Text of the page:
HANDBOOK FOR GEOLOGY MAJORS
2013-2014

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TABLE OF CONTENTS
                                                                
Geology as a Profession
Undergraduate Studies in Geology at UW Oshkosh
The Geology Faculty of UW Oshkosh
Teaching Academic Staff
Support Staff
Emeriti Faculty
Requirements for a Bachelor of Science Degree with a Major in Geology
Professional Emphasis in Geology
Professional Emphasis in Hydrogeology
Liberal Arts Emphasis in Geology
Requirements for a Bachelor of Science in Education Degree with a Major in Secondary Earth Science Education
Prerequisites
Course Scheduling
Recommended Four-Year Plan for B.S. Degree in Geology: Professional Emphases in Geology and in Hydrogeology
Recommended Four-Year Plan for B.S. Degree in Geology: Liberal Arts Emphasis
Recommended Four-Year Plan for B.S. Degree in Secondary Education: Earth Science
Undergraduate Course Offerings in Geology
Where Do I Go From Here?
Some Examples of Geology Careers of Graduates of the University of Wisconsin Oshkosh
Graduate Schools Attended by Geology Graduates of the University of Wisconsin Oshkosh


GEOLOGY AS A PROFESSION

If you are curious about the natural world and like to be out-of-doors, might find a career as a geologist interesting and rewarding. Geologists study rocks, fossils, soils, waters, and the Earth's deep interior in order to learn the history of the Earth and to discover valuable resources such as oil, minerals, and safe water supplies. Geologists also work with engineers in making geologic studies of sites for such things as power plants, bridges, landfills, or radioactive waste disposal. If our present lifestyle is to continue, geologists must find ever-increasing amounts of energy and metallic mineral resources. Geologists are employed by energy and resource companies, consulting firms, state and federal agencies, schools and universities.

Many jobs in geology require a Master's degree, so if you are planning a career in geology you should anticipate four years of undergraduate study and two years in graduate school. Most graduate students have a part-time university job that pays for their schooling, and many find summer jobs in geology that enhance their education as well as provide additional income.

A degree in geology prepares students well for a variety of paths in life because of the broad exposure to the sciences and mathematics that is required. Though most of our departmental alumni have jobs in geology, a large number also are employed in a diverse range of jobs related and unrelated to geology.


UNDERGRADUATE STUDIES IN GEOLOGY AT THE
UNIVERSITY OF WISCONSIN OSHKOSH

The faculty of the Department of Geology at the University of Wisconsin Oshkosh is proud of its reputation for offering an excellent undergraduate program. The success of UW Oshkosh graduates reflects this excellence, which has been further verified by formal expert evaluation. The seven faculty members, all of whom hold the Ph.D. degree, were carefully chosen to represent a wide range of geological specialities. Each is actively engaged in research as well as teaching.  Approximately thirty undergraduate courses are offered, and each is taught by a faculty member with special expertise developed by graduate study and research.  There are presently about 60 geology majors. The Department Web site (www.uwosh.edu/geology/) provides a good deal of information about us.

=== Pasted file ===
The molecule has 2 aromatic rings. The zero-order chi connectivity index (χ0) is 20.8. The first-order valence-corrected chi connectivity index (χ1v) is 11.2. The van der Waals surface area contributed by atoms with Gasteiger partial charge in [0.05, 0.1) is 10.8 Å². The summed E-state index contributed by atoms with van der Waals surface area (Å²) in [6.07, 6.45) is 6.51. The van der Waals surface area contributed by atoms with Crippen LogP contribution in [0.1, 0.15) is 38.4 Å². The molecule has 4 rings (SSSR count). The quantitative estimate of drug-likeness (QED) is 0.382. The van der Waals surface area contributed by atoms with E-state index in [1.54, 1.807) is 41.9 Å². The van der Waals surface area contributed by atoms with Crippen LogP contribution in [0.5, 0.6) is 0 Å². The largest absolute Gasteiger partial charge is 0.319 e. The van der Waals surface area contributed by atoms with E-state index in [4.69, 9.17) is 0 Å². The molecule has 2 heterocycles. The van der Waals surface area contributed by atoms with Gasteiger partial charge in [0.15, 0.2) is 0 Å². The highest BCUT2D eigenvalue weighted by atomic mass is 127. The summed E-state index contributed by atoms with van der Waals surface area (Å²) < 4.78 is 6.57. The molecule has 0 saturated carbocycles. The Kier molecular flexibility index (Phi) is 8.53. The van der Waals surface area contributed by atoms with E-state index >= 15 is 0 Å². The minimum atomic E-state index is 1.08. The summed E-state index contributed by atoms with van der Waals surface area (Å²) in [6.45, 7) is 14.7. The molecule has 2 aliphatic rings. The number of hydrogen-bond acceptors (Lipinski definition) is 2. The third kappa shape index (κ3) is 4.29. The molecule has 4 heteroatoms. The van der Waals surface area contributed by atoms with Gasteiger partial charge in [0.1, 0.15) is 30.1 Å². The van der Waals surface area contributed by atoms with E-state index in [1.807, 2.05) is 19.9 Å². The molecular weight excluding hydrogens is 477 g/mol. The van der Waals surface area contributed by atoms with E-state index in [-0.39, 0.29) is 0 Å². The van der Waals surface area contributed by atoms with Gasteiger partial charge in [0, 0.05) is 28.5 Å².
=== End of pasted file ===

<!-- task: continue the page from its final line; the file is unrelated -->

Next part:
The Department of Geology has excellent facilities and equipment. It occupies a remodeled building with specialized laboratories and space for student research. Students have the opportunity for "hands-on" experience with scientific equipment that at many schools is available only to graduate students. Instrumentation includes a state-of-the-art, computerized Rigaku X-ray diffractometer for rock and mineral study, water-well monitoring and logging systems for use in 2 water wells adjacent to Harrington Hall, and geophysical equipment such as a Global Positioning System receiver, gravity meter, 48-channel seismograph, proton precession magnetometer, and earth resistivity instruments. At present there are nine computers specifically designated for student use.

The Department offers majors in Geology and in Secondary Earth Science Education. There are three emphases within the Geology major.  Most students select either the Professional Emphasis in Geology or the Professional Emphasis in Hydrogeology. Both emphases require credits in chemistry, mathematics, physics, and computer skills in addition to those in geology.  Either of these emphases is recommended for students planning graduate school.  Former students with these emphases have told us they were very well prepared for graduate school. The Professional Emphasis in Hydrogeology also is suitable for students who will seek employment as a hydrogeologist following graduation.  The Liberal Arts Emphasis in Geology is for students who want a general, non-professional liberal arts education leading to either a Bachelor of Science or Bachelor of Arts degree. The Secondary Earth Science Education major is designed for education majors who want to teach Earth Science at the junior or senior high school level.

The Geology faculty members want to help students through the program and guide them toward graduation. Because of this we ask all majors to see their geology advisor each semester before they register. This is an opportunity for students to make sure they are taking the right courses, have the proper prerequisites, get recommendations about courses, or ask questions and seek guidance about their life after graduation.